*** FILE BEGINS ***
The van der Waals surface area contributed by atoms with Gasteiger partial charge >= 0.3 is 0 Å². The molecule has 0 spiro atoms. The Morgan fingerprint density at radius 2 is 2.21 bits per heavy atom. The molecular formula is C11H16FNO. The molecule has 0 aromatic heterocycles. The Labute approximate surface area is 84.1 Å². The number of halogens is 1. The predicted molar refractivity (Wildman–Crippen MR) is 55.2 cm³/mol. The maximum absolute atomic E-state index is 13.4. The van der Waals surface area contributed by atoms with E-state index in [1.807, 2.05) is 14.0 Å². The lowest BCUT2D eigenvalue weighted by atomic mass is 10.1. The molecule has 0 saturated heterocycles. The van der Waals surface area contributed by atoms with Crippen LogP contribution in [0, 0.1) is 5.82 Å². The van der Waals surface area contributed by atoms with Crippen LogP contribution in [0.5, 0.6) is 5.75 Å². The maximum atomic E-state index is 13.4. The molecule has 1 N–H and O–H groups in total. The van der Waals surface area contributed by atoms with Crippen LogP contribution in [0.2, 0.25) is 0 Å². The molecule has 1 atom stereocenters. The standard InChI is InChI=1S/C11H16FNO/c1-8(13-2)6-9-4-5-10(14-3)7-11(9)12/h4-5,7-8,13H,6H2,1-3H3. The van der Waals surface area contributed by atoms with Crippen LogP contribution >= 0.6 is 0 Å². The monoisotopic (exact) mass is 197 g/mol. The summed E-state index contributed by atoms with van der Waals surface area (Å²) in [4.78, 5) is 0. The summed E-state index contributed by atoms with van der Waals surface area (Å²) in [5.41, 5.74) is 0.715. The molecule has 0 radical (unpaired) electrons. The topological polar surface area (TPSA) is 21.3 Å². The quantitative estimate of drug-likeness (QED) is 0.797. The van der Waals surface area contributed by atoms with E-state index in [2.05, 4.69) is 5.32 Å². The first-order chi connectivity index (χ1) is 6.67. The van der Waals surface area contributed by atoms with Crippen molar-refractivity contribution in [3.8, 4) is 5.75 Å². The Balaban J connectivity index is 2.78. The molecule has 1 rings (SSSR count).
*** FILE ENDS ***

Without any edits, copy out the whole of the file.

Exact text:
The van der Waals surface area contributed by atoms with Gasteiger partial charge >= 0.3 is 0 Å². The molecule has 0 spiro atoms. The Morgan fingerprint density at radius 2 is 2.21 bits per heavy atom. The molecular formula is C11H16FNO. The molecule has 0 aromatic heterocycles. The Labute approximate surface area is 84.1 Å². The number of halogens is 1. The predicted molar refractivity (Wildman–Crippen MR) is 55.2 cm³/mol. The maximum absolute atomic E-state index is 13.4. The van der Waals surface area contributed by atoms with E-state index in [1.807, 2.05) is 14.0 Å². The lowest BCUT2D eigenvalue weighted by atomic mass is 10.1. The molecule has 0 saturated heterocycles. The van der Waals surface area contributed by atoms with Crippen LogP contribution in [0, 0.1) is 5.82 Å². The van der Waals surface area contributed by atoms with Crippen LogP contribution in [0.5, 0.6) is 5.75 Å². The maximum atomic E-state index is 13.4. The molecule has 1 N–H and O–H groups in total. The van der Waals surface area contributed by atoms with Crippen LogP contribution in [0.2, 0.25) is 0 Å². The molecule has 1 atom stereocenters. The standard InChI is InChI=1S/C11H16FNO/c1-8(13-2)6-9-4-5-10(14-3)7-11(9)12/h4-5,7-8,13H,6H2,1-3H3. The van der Waals surface area contributed by atoms with Crippen LogP contribution >= 0.6 is 0 Å². The monoisotopic (exact) mass is 197 g/mol. The summed E-state index contributed by atoms with van der Waals surface area (Å²) in [4.78, 5) is 0. The summed E-state index contributed by atoms with van der Waals surface area (Å²) in [5.41, 5.74) is 0.715. The molecule has 0 radical (unpaired) electrons. The topological polar surface area (TPSA) is 21.3 Å². The quantitative estimate of drug-likeness (QED) is 0.797. The van der Waals surface area contributed by atoms with E-state index in [2.05, 4.69) is 5.32 Å². The first-order chi connectivity index (χ1) is 6.67. The van der Waals surface area contributed by atoms with Crippen molar-refractivity contribution in [3.8, 4) is 5.75 Å². The Balaban J connectivity index is 2.78. The molecule has 1 rings (SSSR count).